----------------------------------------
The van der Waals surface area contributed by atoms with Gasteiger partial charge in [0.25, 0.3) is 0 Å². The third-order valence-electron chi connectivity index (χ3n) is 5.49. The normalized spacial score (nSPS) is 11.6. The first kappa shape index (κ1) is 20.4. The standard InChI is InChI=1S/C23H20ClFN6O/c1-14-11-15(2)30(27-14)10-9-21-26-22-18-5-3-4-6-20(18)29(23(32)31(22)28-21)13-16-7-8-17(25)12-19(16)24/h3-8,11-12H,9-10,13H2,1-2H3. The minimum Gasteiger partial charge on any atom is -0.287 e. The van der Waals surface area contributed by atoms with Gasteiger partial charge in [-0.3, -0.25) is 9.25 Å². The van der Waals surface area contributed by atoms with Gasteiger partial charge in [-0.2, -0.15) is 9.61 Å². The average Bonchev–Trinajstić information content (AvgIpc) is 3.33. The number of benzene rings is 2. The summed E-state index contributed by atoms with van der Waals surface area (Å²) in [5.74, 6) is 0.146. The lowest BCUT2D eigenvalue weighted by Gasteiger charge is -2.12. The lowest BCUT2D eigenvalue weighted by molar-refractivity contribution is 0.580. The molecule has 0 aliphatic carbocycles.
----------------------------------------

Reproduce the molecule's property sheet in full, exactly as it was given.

The van der Waals surface area contributed by atoms with Gasteiger partial charge in [0.25, 0.3) is 0 Å². The third-order valence-electron chi connectivity index (χ3n) is 5.49. The normalized spacial score (nSPS) is 11.6. The first kappa shape index (κ1) is 20.4. The standard InChI is InChI=1S/C23H20ClFN6O/c1-14-11-15(2)30(27-14)10-9-21-26-22-18-5-3-4-6-20(18)29(23(32)31(22)28-21)13-16-7-8-17(25)12-19(16)24/h3-8,11-12H,9-10,13H2,1-2H3. The minimum Gasteiger partial charge on any atom is -0.287 e. The van der Waals surface area contributed by atoms with Gasteiger partial charge in [-0.3, -0.25) is 9.25 Å². The van der Waals surface area contributed by atoms with Gasteiger partial charge in [-0.2, -0.15) is 9.61 Å². The average Bonchev–Trinajstić information content (AvgIpc) is 3.33. The number of benzene rings is 2. The summed E-state index contributed by atoms with van der Waals surface area (Å²) in [5.74, 6) is 0.146. The lowest BCUT2D eigenvalue weighted by Gasteiger charge is -2.12. The lowest BCUT2D eigenvalue weighted by molar-refractivity contribution is 0.580. The molecule has 0 aliphatic carbocycles.